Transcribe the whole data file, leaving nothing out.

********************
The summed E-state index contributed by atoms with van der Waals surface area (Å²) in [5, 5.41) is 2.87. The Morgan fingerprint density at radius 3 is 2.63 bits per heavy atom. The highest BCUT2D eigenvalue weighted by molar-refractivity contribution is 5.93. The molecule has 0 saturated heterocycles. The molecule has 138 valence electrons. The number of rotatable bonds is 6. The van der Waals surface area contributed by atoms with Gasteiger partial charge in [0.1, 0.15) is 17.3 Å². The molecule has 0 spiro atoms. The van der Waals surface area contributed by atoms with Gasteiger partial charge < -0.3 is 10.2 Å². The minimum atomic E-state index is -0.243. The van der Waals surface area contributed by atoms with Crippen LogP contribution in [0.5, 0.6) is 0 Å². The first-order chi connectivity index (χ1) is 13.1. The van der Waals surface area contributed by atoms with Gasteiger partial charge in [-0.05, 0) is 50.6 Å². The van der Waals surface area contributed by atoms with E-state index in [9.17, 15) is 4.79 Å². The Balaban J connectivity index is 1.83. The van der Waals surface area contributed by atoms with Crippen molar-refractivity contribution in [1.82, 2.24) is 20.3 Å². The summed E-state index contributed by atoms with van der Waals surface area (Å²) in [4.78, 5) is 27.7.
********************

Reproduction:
The summed E-state index contributed by atoms with van der Waals surface area (Å²) in [5, 5.41) is 2.87. The Morgan fingerprint density at radius 3 is 2.63 bits per heavy atom. The highest BCUT2D eigenvalue weighted by molar-refractivity contribution is 5.93. The molecule has 0 saturated heterocycles. The molecule has 138 valence electrons. The number of rotatable bonds is 6. The van der Waals surface area contributed by atoms with Gasteiger partial charge in [0.1, 0.15) is 17.3 Å². The molecule has 0 spiro atoms. The van der Waals surface area contributed by atoms with Gasteiger partial charge < -0.3 is 10.2 Å². The minimum atomic E-state index is -0.243. The van der Waals surface area contributed by atoms with Crippen LogP contribution in [0.5, 0.6) is 0 Å². The first-order chi connectivity index (χ1) is 13.1. The van der Waals surface area contributed by atoms with Gasteiger partial charge in [-0.05, 0) is 50.6 Å². The van der Waals surface area contributed by atoms with E-state index in [9.17, 15) is 4.79 Å². The Balaban J connectivity index is 1.83. The van der Waals surface area contributed by atoms with Crippen molar-refractivity contribution in [1.82, 2.24) is 20.3 Å². The summed E-state index contributed by atoms with van der Waals surface area (Å²) in [4.78, 5) is 27.7.